On 2 October 2022, Bulgaria hold its consecutive early general elections. These were the fifth elections for the past 18 months with 3 parliamentary elections and a presidential election in 2021 alone. The elections resulted in a hung parliament with 7 parties in the 240 seat parliament: the often described as populist centre-right GERB (25.3%), the liberal We Continue the Change (20.2%), the so-called Turkish-minority party Movement for Rights and Freedoms (13.8%), the pro-Russian and nationalist Revival (10.2%), the centre-left Bulgarian Socialist Party (9.3%), the centre-right/liberal/Green coalition Democratic Bulgaria (7.5%) and the new pro-Russian, opportunist party Bulgarian Rise (4.6%).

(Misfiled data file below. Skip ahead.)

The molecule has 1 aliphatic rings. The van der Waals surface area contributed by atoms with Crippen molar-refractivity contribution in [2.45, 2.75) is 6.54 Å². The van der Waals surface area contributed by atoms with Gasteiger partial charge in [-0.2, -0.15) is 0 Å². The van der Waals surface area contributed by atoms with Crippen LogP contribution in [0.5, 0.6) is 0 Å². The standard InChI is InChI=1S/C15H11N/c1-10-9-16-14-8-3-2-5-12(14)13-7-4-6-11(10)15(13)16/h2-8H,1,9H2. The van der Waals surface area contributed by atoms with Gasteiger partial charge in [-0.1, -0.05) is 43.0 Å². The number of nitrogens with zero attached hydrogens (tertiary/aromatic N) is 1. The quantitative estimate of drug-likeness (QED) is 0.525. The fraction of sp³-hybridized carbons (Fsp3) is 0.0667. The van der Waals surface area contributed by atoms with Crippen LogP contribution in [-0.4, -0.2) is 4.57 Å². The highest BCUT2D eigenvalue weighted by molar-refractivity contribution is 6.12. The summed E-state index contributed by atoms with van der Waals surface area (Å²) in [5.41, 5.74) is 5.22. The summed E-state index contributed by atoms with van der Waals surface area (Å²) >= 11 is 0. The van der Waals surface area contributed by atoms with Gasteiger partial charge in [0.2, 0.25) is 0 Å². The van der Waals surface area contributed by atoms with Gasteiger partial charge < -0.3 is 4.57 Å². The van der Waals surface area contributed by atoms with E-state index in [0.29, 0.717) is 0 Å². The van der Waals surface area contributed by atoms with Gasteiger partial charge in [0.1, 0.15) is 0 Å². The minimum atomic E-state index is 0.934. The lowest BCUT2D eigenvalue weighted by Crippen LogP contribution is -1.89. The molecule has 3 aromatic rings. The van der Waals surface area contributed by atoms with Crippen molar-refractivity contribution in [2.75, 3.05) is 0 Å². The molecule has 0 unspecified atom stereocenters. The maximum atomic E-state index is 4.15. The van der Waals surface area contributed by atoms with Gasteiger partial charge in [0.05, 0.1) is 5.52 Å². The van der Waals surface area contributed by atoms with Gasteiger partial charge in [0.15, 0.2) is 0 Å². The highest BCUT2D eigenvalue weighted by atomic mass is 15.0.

The expectations before the elections were for four possible options for forming a government: (1) Pro-Western and anti-corruption, (2) Anti-corruption but not pro-Western, (3) Pro-Western but not anti-corruption or (4) Neither pro-Western nor anti-corruption.
From the initial reactions of the party leaders it seems that it will be very challenging task to form a government. Should this parliament fail to produce a government, there would likely be new elections in early spring of 2023. President Rumen Radev would then appoint a new caretaker government under his control.
The new OSIS policy brief provides information and context of the early elections in Bulgaria on 2 October 2022, the options for government formation and proposes some takeaways from the perspective of civil society and the current geopolitical context.
You can find here the policy brief Better Luck Next Time? The Early General Elections in Bulgaria on 2 October 2022